HYDERABAD: DID you know that more boys fall victim to child sexual abuse than girls? According to a 2007 study conducted by the Ministry of Women and Child Welfare, 53.2 per cent children have faced sexual abuse at some point in their life and 52.9 per cent among them are boys. Even on Sunday, one case was reported from Andhra Pradesh where a 15-year-old boy was allegedly raped by a 45-year-old woman. The teenager, as per news reports, did not report the crime until his mom found out about it.
Experts say cases of boys being sexually abused are grossly under-reported as many people do not identify this as abuse. This is because from an early age men receive the message that they should never appear to be vulnerable or weak, say some experts, adding that the idea that men cannot be victims is central to gender socialisation.
In Hyderabad, the number of cases which have been registered under the Protection of Children from Sexual Offences (POCSO) Act are approximately 250. This number includes cases reported prior to the setting up of Bharosa centre. However, the number of boys who have been victimised is negligible, say officials at the Bharosa centre.
“People are still unaware of the fact that even boys can be victims,” says Additional Commissioner of Police (Crimes) Shikha Goel. “When it comes to appointing care givers for boys, most parents do not take the same precaution they would take in the case of girls. They are often under the impression that nothing can happen to them as they are boys. But that is not the truth,” she said.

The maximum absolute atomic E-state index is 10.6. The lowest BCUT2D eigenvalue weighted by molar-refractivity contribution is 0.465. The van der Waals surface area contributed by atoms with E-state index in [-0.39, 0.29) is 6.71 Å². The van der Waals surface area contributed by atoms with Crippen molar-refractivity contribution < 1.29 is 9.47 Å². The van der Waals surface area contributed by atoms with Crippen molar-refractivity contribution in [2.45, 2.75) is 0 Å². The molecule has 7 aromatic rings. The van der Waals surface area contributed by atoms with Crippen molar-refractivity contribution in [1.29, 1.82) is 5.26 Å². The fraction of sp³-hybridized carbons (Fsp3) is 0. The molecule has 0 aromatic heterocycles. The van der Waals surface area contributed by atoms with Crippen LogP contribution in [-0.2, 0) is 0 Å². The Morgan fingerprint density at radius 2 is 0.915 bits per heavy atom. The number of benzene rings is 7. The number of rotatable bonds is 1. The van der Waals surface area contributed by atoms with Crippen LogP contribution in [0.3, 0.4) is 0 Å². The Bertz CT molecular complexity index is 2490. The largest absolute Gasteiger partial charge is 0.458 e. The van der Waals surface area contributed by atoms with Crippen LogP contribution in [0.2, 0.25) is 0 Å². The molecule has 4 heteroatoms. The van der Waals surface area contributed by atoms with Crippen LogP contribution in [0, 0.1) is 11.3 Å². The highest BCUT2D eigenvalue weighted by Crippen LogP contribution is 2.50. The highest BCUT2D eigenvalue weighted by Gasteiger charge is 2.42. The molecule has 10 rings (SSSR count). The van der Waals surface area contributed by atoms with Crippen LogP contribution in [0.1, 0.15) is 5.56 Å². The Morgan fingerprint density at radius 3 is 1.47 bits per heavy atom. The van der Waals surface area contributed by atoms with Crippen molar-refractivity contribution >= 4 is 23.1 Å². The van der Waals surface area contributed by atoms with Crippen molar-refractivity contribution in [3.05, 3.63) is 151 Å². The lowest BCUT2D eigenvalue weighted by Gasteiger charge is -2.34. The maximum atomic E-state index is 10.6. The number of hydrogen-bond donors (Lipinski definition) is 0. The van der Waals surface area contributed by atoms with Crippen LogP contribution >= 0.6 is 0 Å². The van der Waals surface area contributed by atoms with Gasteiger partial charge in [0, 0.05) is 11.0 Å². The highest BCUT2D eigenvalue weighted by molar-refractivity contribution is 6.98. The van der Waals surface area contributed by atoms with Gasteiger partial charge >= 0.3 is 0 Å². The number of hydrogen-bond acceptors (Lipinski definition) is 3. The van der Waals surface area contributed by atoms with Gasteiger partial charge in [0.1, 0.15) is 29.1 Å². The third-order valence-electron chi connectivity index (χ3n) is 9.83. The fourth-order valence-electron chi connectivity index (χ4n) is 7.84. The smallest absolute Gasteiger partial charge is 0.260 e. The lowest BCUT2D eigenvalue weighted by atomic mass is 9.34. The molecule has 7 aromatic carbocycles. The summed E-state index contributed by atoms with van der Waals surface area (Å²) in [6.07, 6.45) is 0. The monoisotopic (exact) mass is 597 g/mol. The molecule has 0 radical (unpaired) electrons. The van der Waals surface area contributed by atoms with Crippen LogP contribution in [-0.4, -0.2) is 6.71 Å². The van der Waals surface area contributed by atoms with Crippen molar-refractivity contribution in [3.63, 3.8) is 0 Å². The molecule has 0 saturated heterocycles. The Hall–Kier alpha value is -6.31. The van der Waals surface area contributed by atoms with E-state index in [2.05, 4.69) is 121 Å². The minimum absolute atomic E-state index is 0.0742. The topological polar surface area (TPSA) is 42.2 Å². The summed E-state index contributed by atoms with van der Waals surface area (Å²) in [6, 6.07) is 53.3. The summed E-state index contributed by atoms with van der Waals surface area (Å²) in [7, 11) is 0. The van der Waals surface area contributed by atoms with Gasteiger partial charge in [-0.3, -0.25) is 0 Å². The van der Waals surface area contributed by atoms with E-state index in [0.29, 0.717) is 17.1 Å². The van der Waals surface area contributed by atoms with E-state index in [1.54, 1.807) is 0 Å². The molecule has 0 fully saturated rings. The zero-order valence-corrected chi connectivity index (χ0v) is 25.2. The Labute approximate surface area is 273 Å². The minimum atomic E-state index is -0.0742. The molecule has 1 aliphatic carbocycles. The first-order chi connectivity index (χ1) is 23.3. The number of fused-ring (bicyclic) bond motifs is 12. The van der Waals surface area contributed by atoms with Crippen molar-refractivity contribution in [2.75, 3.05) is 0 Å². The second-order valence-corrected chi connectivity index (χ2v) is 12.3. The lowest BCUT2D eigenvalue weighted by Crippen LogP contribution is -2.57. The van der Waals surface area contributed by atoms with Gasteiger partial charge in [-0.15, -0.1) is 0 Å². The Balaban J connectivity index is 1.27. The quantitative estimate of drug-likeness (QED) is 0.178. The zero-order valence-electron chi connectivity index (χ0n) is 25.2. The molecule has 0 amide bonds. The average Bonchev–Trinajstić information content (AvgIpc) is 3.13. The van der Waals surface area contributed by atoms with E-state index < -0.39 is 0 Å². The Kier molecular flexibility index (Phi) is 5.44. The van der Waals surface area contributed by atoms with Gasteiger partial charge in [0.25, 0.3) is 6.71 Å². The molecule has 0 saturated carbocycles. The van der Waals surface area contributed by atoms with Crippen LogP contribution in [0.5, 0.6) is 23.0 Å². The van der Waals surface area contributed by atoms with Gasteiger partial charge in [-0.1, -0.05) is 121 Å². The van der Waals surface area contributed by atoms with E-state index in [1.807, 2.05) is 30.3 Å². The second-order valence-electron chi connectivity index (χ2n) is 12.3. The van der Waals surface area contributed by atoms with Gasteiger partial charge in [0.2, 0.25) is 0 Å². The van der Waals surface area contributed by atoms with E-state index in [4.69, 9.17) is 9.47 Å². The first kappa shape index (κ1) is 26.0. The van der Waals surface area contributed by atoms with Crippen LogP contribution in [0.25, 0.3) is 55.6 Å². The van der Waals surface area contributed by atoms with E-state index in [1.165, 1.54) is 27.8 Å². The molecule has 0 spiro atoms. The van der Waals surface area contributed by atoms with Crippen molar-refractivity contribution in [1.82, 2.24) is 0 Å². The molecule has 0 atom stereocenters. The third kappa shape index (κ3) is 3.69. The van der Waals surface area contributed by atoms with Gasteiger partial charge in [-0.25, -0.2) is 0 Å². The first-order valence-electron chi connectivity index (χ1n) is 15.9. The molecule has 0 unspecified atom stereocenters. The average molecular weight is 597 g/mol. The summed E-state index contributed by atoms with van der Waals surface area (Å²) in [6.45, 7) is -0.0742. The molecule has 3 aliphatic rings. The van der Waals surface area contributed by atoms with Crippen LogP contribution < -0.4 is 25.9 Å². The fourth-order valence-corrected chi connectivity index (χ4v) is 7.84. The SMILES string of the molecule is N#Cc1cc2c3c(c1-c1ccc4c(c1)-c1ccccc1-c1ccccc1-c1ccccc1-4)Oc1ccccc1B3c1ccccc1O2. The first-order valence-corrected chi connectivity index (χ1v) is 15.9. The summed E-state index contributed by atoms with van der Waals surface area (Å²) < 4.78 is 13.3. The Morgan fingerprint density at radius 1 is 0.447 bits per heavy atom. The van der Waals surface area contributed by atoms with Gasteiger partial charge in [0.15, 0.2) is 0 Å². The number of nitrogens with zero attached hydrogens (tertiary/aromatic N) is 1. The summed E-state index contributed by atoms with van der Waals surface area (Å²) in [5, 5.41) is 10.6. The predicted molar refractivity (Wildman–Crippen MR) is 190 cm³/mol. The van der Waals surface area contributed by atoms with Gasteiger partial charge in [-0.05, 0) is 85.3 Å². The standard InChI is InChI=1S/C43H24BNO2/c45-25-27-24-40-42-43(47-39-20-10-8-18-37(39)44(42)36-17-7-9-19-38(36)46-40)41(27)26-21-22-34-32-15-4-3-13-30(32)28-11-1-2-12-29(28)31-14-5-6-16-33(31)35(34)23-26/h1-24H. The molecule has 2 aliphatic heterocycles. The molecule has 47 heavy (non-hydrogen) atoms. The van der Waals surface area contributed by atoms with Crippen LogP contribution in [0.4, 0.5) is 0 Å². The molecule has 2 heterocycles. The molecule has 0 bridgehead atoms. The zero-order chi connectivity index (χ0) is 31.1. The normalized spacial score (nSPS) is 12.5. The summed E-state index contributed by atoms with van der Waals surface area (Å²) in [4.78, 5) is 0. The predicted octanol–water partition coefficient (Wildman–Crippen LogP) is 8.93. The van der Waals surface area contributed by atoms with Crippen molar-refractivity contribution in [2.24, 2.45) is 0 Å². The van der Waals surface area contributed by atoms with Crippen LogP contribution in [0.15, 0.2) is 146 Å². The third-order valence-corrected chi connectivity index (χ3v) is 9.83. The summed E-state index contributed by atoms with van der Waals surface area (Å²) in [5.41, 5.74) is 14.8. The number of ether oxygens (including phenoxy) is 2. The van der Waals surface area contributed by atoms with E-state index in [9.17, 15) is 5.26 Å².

A few cases came to light in the recent past, where a head of a Madrassa was caught for sexually assaulting male children. In another case, a 42-year-old was convicted under the POCSO act for abusing a 7th grade boy and was sentenced to three years in jail and Rs 5000 as fine. Unless the crime is extremely violent, most parents and care givers do not bring the issue to light, added Goel.
On the other hand, there is very low level of awareness among people regarding the aspect, informed Spandana Sadashivuni, a public prosecutor who takes up cases of women and children.
“Awareness about CSA is increasing, but then everyone is only being extra cautious and careful about girls. It needs to be highlighted that both boys and girls can be victims of CSA. Prevention should be the larger focus,” she said.